Chinese recovery won’t be inflationary

The writer says there are concerns over China's consumption recovery and the reflation story potentially playing out like it did in the United States.


Consumers select vegetables at a supermarket in Zaozhuang, Shandong province. SUN ZHONGZHE/FOR CHINA DAILY

March 7, 2023

BEIJING – The universal experience of re-opening an economy is a rise in inflation. What has been different across economies is the extent of the rise in inflation and its persistence. China’s “reopening” has given rise to some natural questions: By how much will inflation rise in China? How persistent will it be? Will there be any significant spillover effects on the rest of Asian economies?

On Sunday, the Government Work Report set a GDP growth target of around 5 percent.

We (at Morgan Stanley) are more bullish than the consensus in expecting GDP growth to pick up to 5.7 percent in 2023. Yet, we also expect just a moderate uplift in China’s core inflation, and headline inflation will remain well within the comfort zone of 3 percent because food prices continue to exert downward pressure.

This view is informed by the following perspectives.

As the economy continues to “re-open” at a brisk pace, final consumption expenditure growth will accelerate. Within consumption, the acceleration will be driven more by an increase in spending on services as the continued relaxation in COVID-19 restrictions fueled the service sector’s recovery. The services-led nature of the recovery means that goods translate to a relatively mild boost to goods prices and the non-commodity producer price index (PPI) given that the incremental demand will be driven more by services than goods.

There are concerns over China’s consumption recovery and the reflation story potentially playing out like it did in the United States. However, the key difference is that the demand for goods in the US saw a significant rise because of the excess transfers to households, coupled with the fact that some restrictions were still in place in the US then.

Consumption growth in China too will be driven, to a certain extent, by excess household savings. But the excess savings have accumulated largely due to people’s inability to spend amid prolonged, strict COVID-19 restrictions and precautionary savings because of the deteriorating labor market conditions, rather than from transfers.

Furthermore, manufacturing capacity utilization ratios fell in 2022, and we believe there will be room for them to pick up before they get to a point where there will be significant upward pressures on goods inflation.

The fact that we expect recovery in China means unemployment rates will decline while wage growth will pick up from a cyclical perspective. However, as labor market dynamics have not been distorted by excessive transfers, we don’t see labor participation rates being held back as the recovery progresses.

Moreover, the ongoing slowdown in exports will also help to cap overheating pressures in the labor market as hiring trends would be slowing in the manufacturing sector.

As for the spillover effects on the rest of Asia, we think that two transmission channels matter the most.

First, an increase in demand from China would raise oil and non-oil commodity prices. For oil prices, the key will be the extent of the improvement in mobility and international travel. But the impact will be mitigated by a more subdued backdrop for industrial and construction activity. For non-oil commodities, the outlook for infrastructure and property spending is key as they are the main sources of demand, and we expect only a moderate improvement in combined spending growth in the infrastructure and property sectors this year.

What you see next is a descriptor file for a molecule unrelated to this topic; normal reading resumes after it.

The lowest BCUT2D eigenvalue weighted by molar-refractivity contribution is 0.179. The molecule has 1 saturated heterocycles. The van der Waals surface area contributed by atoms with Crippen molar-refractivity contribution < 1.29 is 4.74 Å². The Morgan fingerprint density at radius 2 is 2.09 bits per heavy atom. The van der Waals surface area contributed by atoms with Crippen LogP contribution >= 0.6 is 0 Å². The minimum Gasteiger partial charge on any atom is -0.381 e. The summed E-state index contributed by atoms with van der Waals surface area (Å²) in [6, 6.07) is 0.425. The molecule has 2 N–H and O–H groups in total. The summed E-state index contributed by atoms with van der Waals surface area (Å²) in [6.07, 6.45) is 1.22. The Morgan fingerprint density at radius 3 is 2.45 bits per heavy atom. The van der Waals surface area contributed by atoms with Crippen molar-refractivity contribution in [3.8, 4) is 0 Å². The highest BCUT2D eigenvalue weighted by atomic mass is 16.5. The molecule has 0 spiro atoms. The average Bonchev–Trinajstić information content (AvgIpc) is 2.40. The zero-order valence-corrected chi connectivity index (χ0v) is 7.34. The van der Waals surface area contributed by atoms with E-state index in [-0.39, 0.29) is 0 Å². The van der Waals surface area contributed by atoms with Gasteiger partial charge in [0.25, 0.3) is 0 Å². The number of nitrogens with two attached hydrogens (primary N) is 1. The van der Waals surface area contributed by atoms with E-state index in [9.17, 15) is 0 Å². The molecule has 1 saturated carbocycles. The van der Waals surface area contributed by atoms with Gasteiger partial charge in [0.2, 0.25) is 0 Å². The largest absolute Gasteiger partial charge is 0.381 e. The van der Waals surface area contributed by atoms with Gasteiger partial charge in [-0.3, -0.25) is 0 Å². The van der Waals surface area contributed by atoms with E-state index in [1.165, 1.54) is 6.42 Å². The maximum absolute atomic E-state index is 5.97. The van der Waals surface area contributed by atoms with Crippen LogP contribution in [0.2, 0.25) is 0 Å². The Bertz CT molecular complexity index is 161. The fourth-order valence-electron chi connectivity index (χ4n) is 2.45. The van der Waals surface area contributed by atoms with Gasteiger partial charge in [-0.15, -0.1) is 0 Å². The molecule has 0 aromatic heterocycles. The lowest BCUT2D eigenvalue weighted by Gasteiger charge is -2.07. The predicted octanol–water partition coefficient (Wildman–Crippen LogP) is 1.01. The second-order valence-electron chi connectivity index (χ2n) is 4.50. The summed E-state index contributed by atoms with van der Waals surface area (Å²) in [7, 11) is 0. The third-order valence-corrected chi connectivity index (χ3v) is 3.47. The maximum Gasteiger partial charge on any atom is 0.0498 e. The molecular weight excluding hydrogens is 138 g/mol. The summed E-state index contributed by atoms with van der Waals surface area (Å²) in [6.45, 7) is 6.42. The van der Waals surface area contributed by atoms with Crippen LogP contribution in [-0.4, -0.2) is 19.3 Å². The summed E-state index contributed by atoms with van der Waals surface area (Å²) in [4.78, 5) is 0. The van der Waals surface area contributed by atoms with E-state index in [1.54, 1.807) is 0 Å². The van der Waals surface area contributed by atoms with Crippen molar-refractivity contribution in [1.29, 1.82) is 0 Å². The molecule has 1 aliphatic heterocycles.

In past cycles, investments helped drive China’s recovery in the initial parts. This led to pronounced spillover effects as the capex-led recovery accelerated the rise in commodity demand and prices. The recovery in investment, however, is more moderate in this cycle.

While policymakers have initiated policy easing to boost infrastructure spending as they usually did during past cycles, a key difference is how the demand for commodities from the property sector is faring. Policymakers are now trying to stabilize the housing market, seeking to improve liquidity conditions of developers and relax the purchase restrictions which were imposed when the market was overheating.

As for infrastructure, we expect the policymakers to counter-cyclically reduce the increase in infrastructure spending given the need to conserve fiscal space. The overall fixed asset investment growth will increase to 4.5 percent in 2023 from 2.4 percent in 2022. Within that what matters most for the non-oil commodity demand is the expenditure on infrastructure, which is expected to rise from 0.7 percent in 2022 to 2.8 percent this year.

Second, since China is the largest supplier of goods to the rest of Asia, inflation pressures may pass from China’s goods prices to the region’s import prices and further to its consumer price index. But what matters more is the global goods demand/supply balance. And the still deflating global goods demand will further limit any spillover effects on the region’s inflation.

We expect disinflation to continue in Asian economies. Our base-case forecasts are more dovish than those projected by others as we believe that inflation for 90 percent of the economies in Asia would have returned to the central banks’ comfort zones by the middle of the year.

The author is chief Asia economist, Morgan Stanley. The views don’t necessarily reflect those of China Daily.

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